Reclaiming Our Health

By Michelle A. Gourdine
  • File : Pdf, ePub, Mobi, Kindle
  • Publisher : Yale University Press
  • Book Code : 0300171838
  • Total of Pages : 207
  • Category : Health & Fitness
  • Members : 422
  • Pdf File: reclaiming-our-health.pdf

Book Short Summary:

“An interactive and empowering book” to help African American men and women create a new vision of better health and navigate the health care system (BET.com). According to the federal Office of Minority Health, African Americans “are affected by serious diseases and health conditions at far greater rates than other Americans.” In fact, African Americans suffer an estimated 85,000 excess deaths every year from diseases we know how to prevent: heart disease, stroke, cancer, high blood pressure, and diabetes. In this important and accessible book, Dr. Michelle Gourdine provides African Americans with the knowledge and guidance they need to take charge of their wellbeing. Reclaiming Our Health begins with an overview of the primary health concerns facing African Americans and explains who is at greatest risk of illness. Expanding on her career and life experiences as an African American physician, Dr. Gourdine presents key insights into the ways African American culture shapes health choices—how beliefs, traditions, and values can influence eating choices, exercise habits, and even the decision to seek medical attention. She translates extensive research into practical information and presents readers with concrete steps for achieving a healthier lifestyle, as well as strategies for navigating the health-care system. This interactive guide with illustrations is a vital resource for every African American on how to live a healthier and more empowered life, and an indispensable handbook for health-care providers, policy makers, and others working to close the health gap among people of color. Says Gourdine, “I wrote this book to empower our community to solve our own health problems and save our own lives.”

The Making of a Racist

By Charles B. Dew
  • File : Pdf, ePub, Mobi, Kindle
  • Publisher : University of Virginia Press
  • Book Code : 0813938880
  • Total of Pages : 200
  • Category : History
  • Members : 466
  • Pdf File: the-making-of-a-racist.pdf

Book Short Summary:

In this powerful memoir, Charles Dew, one of America’s most respected historians of the South--and particularly its history of slavery--turns the focus on his own life, which began not in the halls of enlightenment but in a society unequivocally committed to segregation. Dew re-creates the midcentury American South of his childhood--in many respects a boy’s paradise, but one stained by Lost Cause revisionism and, worse, by the full brunt of Jim Crow. Through entertainments and "educational" books that belittled African Americans, as well as the living examples of his own family, Dew was indoctrinated in a white supremacy that, at best, was condescendingly paternalistic and, at worst, brutally intolerant. The fear that southern culture, and the "hallowed white male brotherhood," could come undone through the slightest flexibility in the color line gave the Jim Crow mindset its distinctly unyielding quality. Dew recalls his father, in most regards a decent man, becoming livid over a black tradesman daring to use the front, and not the back, door. The second half of the book shows how this former Confederate youth and descendant of Thomas Roderick Dew, one of slavery’s most passionate apologists, went on to reject his racist upbringing and become a scholar of the South and its deeply conflicted history. The centerpiece of Dew’s story is his sobering discovery of a price circular from 1860--an itemized list of humans up for sale. Contemplating this document becomes Dew’s first step in an exploration of antebellum Richmond’s slave trade that investigates the terrible--but, to its white participants, unremarkable--inhumanity inherent in the institution. Dew’s wish with this book is to show how the South of his childhood came into being, poisoning the minds even of honorable people, and to answer the question put to him by Illinois Browning Culver, the African American woman who devoted decades of her life to serving his family: "Charles, why do the grown-ups put so much hate in the children?"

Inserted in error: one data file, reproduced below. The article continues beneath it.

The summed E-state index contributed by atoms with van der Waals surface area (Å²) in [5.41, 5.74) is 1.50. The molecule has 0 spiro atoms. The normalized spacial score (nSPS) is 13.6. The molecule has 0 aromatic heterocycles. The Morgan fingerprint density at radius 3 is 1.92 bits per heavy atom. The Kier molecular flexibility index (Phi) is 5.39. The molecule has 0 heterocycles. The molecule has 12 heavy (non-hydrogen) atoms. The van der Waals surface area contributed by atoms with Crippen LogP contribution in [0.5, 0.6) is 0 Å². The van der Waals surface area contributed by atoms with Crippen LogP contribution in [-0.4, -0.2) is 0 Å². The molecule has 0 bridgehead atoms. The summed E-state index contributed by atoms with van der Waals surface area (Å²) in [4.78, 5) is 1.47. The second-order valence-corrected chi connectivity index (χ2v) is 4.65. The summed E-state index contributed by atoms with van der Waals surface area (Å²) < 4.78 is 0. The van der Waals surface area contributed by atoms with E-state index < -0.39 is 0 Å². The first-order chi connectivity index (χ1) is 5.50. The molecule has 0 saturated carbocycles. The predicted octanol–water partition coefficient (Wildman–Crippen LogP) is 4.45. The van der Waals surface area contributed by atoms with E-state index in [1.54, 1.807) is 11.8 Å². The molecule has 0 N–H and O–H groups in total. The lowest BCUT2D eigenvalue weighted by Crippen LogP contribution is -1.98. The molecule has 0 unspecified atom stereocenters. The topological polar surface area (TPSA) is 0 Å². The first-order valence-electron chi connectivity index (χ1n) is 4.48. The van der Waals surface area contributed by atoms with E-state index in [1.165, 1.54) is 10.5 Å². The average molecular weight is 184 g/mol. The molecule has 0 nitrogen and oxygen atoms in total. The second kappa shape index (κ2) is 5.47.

The Transformation of Black Music

By Sam Floyd,Melanie Zeck,Guthrie Ramsey
  • File : Pdf, ePub, Mobi, Kindle
  • Publisher : Oxford University Press
  • Book Code : 0190651296
  • Total of Pages :
  • Category : Music
  • Members : 366
  • Pdf File: the-transformation-of-black-music.pdf

Book Short Summary:

Powerful and embracive, The Transformation of Black Music explores the full spectrum of black musics over the past thousand years as Africans and their descendants have traveled around the globe making celebrated music both in their homelands and throughout the Diaspora. Authors Samuel A. Floyd, Melanie Zeck, and Guthrie Ramsey brilliantly discuss how the music has blossomed, permeated present traditions, and created new practices. As a companion to the ground-breaking The Power of Black Music, this text brilliantly situates emerging, morphing, and influential black musics in a broader framework of cultural, political, and social histories. Grappling with subjects frequently omitted from traditional musical texts, The Transformation of Black Music is guided by more than just the ideals of inclusivity and representation. This work covers overlooked topics that include classical musicians of African descent, and builds upon the contributions of esteemed predecessors in the field of black music study. Providing a sweeping list of figures rarely included in conventional music history and theory textbooks, the text elucidates the findings of ethnomusicologists, cultural historians, Americanists, Africanists, and anthropologists, and weaves these accounts into a powerful and informative narrative. Taking its readers on a journey - one that has never been attempted in a single volume alone - this book reflects the musical phenomena generated by forced African migration and collective memory, and considers the kinds of powerful stories that these musics were meant to tell. Filling in critical musical and historical gaps previously ignored, authors Floyd, Zeck, and Ramsey infuse an engaging musical dialogue with a deeper understanding of the interrelationships between black musical genres and mainstream music. The Transformation of Black Music will solidify not only the inestimable value of black musics, but also the importance and relevance of black music research to all musical endeavors.